Eungai proposal stymied by council's eye on future maintenance demands

THE IDEA: A playground for children in Eungai
THE IDEA: A playground for children in Eungai

An attempt to access grant funding for a playground and toilet in Eungai has been stymied by Nambucca Shire Council, who says it will wind up with the ongoing, unfunded maintenance of the facility.

Eungai resident Carol Minors said the whole process, which began as a way to give the tiny town what it desperately needs and help put it on the tourist map, ended up being frustrating and deeply disheartening.

Carol's plan was to seize the opportunity presented by the NSW Government's 'My Community Project', which is designed for residents to have a direct say about which projects they want delivered in their local community.

There is $260,000 available in each electorate to fund projects valued between $20,000 and $200,000 with community members voting for their preferred projects, either a number of times for cheaper, smaller projects for their area or for a single more expensive one.

"A playground and a public toilet are normal things for small towns," Carol said.

"With the highway bypass, people come into town for a fuel stop and ask for a toilet ... we can only direct them to rest areas north and south on the highway, which is often not well received."

So Carol, and others from the community, went ahead and prepared an application including quotes for the playground and the toilet.

"I submitted it online and then found that in his report to the council, Mr Coulter had not approved our project because it was not properly funded, which I maintain it was. He approved three other community projects and two council community projects.

"I don't think it is right that he is the arbiter of this process."

The problem was that the chosen area is on council land, and under the guidelines, the project had to be sponsored by them, requiring, according to the general manager, Michael Coulter, no small amount of paperwork.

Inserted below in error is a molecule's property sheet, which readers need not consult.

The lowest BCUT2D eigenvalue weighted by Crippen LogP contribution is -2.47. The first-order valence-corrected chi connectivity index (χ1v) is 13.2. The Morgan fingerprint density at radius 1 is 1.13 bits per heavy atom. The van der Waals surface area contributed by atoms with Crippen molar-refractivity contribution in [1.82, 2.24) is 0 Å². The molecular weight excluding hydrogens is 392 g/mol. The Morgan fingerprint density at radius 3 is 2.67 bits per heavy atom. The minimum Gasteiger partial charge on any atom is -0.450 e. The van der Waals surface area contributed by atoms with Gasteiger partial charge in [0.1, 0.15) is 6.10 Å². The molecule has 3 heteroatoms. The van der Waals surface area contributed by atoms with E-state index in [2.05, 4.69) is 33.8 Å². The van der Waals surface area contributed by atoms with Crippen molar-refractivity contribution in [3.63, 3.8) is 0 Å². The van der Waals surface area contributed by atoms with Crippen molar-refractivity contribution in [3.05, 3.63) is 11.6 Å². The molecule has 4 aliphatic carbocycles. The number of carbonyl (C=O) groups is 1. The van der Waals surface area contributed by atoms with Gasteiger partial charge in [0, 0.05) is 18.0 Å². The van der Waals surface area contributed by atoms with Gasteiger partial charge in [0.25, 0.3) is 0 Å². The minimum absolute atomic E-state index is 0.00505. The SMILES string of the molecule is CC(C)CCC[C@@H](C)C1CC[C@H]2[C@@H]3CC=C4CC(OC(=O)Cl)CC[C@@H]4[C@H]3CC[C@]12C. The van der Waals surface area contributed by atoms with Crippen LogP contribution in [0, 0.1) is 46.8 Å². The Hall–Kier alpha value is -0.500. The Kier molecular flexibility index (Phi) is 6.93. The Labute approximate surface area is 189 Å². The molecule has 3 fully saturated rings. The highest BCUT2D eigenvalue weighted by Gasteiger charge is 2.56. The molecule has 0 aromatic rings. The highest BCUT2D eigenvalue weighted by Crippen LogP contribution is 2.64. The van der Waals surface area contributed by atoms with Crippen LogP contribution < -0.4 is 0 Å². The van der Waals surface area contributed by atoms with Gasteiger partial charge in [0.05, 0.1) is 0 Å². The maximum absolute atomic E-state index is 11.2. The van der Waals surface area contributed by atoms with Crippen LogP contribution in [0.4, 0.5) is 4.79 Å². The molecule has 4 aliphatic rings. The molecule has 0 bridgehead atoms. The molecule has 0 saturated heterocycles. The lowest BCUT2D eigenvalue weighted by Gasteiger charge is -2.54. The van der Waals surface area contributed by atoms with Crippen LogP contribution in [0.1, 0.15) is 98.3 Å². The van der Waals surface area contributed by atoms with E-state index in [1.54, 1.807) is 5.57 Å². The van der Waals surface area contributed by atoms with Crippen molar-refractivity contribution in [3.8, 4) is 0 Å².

"When it comes to projects like this, the infrastructure is just the beginning. The operating costs and depreciation are there forever and that makes or breaks a project's sustainability," Mr Coulter said.

"And in the case of toilets, we calculate the cost of cleaning, paper and repairs from vandalism costs around $10,000 per year ... those costs come back on the council. At the moment we are undergoing a process of rationalising our amenities, just as we did with our rubbish bins a few years ago."

He said there was nothing in the community project guidelines that prevented councils from applying alongside community groups, however questioned the process, which could put councils at odds with their communities.

"For all its faults, council does consult widely and is pretty in touch with what communities might desire through our 355 committees ... and there are processes to do what we can for them.

"This is a whole separate process using electorate-wide voting as the deciding mechanism - how does a village of 500 achieve equity against Kempsey with a population of 10,000?"

A spokesperson for the Member for Oxley, Melinda Pavey, said no matter the project place, a good community project would be selected by locals and the process aimed to transcend parochialism.

Voting for all the projects opened on Monday and closes on August 15. You can browse all 20 Oxley projects and register your vote by going to mycommunityproject.service.nsw.gov.au.

Successful projects will be announced in September on the My Community Project web page.

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